Accumulating Macrophages in the Tissue

by Richard Mitchell, MD, PhD

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    00:00 So, M1 macrophages.

    00:03 They have a greater capacity to kill.

    00:05 They have more lysosomes.

    00:07 They have a greater oxidative burst.

    00:09 They make more reactive oxygen species.

    00:11 They make more nitric oxide.

    00:13 So as they say, they are lean, mean fighting machine.

    00:16 And they also make a lot of other pro-inflammatory mediators coming from arachidonic acid.

    00:22 So those are the eicosanoids and the other mediators.

    00:24 That's the M1 population.

    00:26 The M2 population is going to be important for regulating, healing, and scar formation.

    00:31 They are going to make coagulation factors.

    00:33 They're going to make angiogenic factors.

    00:35 And they're going to make collagenases and protease inhibitors that will allow a scar to form.

    00:43 Together, the M1 and M2 populations orchestrate the local cell proliferation activation by elaborating a number of cytokines.

    00:52 So in this <inaudible>, in this kind of collection of inflammatory cells that get recruited after the acute phase, there's a lot going on.

    01:01 And it's kind of a sequence between the M1s killing, cleaning things up in the M2s healing, and turning things off.

    01:11 Alright, so let's accumulate the macrophages into the tissue.

    01:14 We've talked about how we're going to activate them.

    01:15 Let's get them in there.

    01:16 And the macrophages and the monocytes are wandering through the bloodstream.

    01:20 And they are recruited through adhesion molecules, the selectins and the integrins, like we've talked about, with the chemotactic mediators.

    01:29 And the chemotactic mediators are mostly going to be CXC chemokines, but can be other things elaborated by bacteria, or pathogens.

    01:37 As we've talked about.

    01:39 They get recruited into the extravascular space.

    01:42 They actually have the capacity to divide.

    01:45 So whereas, neutrophils crawl out and die in 10 hours, and they don't do anything else other than die, Macrophages have the potential to divide.

    01:55 So that we can get more, and more, and more of them.

    01:58 They're also going to be elaborating mediators that will call in more macrophages.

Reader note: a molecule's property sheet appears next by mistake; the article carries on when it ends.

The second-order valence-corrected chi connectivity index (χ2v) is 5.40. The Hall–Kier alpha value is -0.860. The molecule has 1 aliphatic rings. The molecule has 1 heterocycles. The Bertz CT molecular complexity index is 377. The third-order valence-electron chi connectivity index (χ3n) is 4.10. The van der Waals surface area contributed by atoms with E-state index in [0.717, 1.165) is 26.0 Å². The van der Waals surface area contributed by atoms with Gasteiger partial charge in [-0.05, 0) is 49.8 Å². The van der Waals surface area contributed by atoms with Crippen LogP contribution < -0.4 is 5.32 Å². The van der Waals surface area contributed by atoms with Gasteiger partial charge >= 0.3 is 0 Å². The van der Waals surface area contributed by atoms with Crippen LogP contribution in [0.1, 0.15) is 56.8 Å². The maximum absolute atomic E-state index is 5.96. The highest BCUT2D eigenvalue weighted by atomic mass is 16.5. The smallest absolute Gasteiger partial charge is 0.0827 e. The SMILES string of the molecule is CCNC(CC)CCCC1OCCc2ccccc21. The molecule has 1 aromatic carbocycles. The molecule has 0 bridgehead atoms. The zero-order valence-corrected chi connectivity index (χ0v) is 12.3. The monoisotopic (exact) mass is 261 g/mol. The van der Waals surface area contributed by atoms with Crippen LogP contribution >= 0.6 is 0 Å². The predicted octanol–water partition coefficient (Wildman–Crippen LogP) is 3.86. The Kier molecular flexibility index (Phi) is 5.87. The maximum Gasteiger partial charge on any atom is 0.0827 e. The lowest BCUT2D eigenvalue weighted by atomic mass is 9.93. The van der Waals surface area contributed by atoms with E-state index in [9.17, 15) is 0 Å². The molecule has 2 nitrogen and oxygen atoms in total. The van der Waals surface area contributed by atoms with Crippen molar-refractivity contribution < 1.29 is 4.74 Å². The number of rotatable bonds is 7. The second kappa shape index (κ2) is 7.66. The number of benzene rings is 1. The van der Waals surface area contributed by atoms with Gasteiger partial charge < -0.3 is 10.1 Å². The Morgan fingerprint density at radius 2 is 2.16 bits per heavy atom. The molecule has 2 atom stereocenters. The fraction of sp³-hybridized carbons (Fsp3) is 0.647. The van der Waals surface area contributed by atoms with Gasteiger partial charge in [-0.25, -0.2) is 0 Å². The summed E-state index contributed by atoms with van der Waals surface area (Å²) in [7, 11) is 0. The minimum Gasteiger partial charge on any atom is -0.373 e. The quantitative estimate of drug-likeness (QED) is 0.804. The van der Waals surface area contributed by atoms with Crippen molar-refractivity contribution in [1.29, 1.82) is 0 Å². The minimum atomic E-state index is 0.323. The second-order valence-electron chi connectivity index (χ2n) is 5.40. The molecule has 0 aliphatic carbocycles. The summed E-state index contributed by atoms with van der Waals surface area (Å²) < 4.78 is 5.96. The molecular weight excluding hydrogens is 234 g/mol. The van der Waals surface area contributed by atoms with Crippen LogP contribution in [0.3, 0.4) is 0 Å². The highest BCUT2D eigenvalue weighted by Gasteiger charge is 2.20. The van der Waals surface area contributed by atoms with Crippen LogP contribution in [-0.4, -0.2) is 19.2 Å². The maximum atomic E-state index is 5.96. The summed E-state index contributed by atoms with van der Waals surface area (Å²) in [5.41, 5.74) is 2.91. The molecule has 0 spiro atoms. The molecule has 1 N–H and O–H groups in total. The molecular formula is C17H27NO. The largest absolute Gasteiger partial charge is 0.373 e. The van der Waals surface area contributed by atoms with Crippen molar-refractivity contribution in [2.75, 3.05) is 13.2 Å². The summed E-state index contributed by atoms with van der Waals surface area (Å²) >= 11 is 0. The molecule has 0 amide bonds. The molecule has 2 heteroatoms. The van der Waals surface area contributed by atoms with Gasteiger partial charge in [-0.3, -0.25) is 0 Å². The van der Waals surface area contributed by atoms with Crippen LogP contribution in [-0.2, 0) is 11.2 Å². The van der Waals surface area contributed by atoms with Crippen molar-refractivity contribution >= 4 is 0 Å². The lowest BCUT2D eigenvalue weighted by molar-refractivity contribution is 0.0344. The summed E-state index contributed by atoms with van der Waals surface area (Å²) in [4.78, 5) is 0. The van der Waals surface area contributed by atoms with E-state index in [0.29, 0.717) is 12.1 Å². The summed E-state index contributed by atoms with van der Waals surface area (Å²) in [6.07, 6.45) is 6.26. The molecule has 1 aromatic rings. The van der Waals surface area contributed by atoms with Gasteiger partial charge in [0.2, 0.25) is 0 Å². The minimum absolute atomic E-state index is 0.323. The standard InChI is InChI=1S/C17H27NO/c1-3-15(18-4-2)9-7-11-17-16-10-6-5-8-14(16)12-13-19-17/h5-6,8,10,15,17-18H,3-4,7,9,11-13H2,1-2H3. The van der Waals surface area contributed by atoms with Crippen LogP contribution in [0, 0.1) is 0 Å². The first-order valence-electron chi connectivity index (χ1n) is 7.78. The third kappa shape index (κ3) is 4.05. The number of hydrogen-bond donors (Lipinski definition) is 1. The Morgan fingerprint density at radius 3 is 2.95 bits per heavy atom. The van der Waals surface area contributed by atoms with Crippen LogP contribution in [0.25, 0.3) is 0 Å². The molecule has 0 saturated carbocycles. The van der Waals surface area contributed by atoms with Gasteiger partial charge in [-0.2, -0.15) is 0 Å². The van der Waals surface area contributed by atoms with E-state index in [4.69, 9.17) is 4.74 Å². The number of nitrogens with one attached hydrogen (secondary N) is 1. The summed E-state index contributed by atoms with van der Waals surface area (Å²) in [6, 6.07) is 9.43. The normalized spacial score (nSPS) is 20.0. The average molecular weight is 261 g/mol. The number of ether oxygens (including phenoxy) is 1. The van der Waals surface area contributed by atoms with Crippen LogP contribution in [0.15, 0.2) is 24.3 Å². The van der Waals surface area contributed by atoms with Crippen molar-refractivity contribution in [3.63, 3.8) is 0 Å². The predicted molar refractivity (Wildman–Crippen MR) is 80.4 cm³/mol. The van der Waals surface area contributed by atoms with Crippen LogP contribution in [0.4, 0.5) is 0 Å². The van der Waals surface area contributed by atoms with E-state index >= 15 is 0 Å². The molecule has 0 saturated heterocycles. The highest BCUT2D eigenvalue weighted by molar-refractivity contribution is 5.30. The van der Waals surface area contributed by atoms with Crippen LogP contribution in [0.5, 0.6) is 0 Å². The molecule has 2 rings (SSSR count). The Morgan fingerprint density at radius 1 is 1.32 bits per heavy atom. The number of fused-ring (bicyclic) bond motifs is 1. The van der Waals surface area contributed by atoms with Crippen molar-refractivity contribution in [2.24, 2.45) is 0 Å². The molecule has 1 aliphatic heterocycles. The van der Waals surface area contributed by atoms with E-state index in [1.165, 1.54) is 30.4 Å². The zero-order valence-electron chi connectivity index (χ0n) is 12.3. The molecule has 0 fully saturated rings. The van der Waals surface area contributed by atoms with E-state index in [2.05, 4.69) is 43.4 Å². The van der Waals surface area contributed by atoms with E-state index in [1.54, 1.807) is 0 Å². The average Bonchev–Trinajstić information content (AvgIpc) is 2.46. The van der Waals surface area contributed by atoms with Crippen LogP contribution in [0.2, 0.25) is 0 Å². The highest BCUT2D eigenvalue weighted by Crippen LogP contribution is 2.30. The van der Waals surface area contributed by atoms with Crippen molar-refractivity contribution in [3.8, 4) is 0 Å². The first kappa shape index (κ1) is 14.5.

02:01 So it can be a pretty aggressive recurrent process.

    02:07 We also are going to elaborate in that area.

    02:10 We want the macrophages to stick around.

    02:13 So we will secrete cytokines that say, "Hey, stay put." So we will get recruitment.

    02:20 They will divide in their local area, and we'll corral them. They'll stay put.

    02:25 So we're going to keep them in one area.

    02:27 And when we get a collection of macrophages, we can actually see those as a distinct entity.

    02:33 A little focus of these activated macrophages sitting in the tissues.

    02:38 When we see it as a collection like that, we recognize it as a granuloma. And it's in a red box here, because this is an important term that you need to know for your pathology and for kind of generally understanding processes.

    02:52 So granuloma, just a definition, is an aggregate, a nodule of activated macrophages.

    03:00 Straightforward.

    03:01 Nodule of activated macrophages, granuloma.

    About the Lecture

    The lecture Accumulating Macrophages in the Tissue by Richard Mitchell, MD, PhD is from the course Acute and Chronic Inflammation.

    Included Quiz Questions

    1. aggregate of activated macrophages.
    2. accumulation of dead white blood cells, bacteria, and tissue debris.
    3. ...a collection of pus that has built up within the tissue.
    4. ...tissue death due to inadequate blood supply.
    5. ...a new connective tissue that forms on the surfaces of a wound during the healing process.
    1. The inability to proliferate locally
    2. The inability to interact with the endothelial cells
    3. The inability to evade apoptosis
    4. The inability to react to chemotactic mediators
    5. The inability to synthesize collagen

    Author of lecture Accumulating Macrophages in the Tissue

     Richard Mitchell, MD, PhD

    Richard Mitchell, MD, PhD

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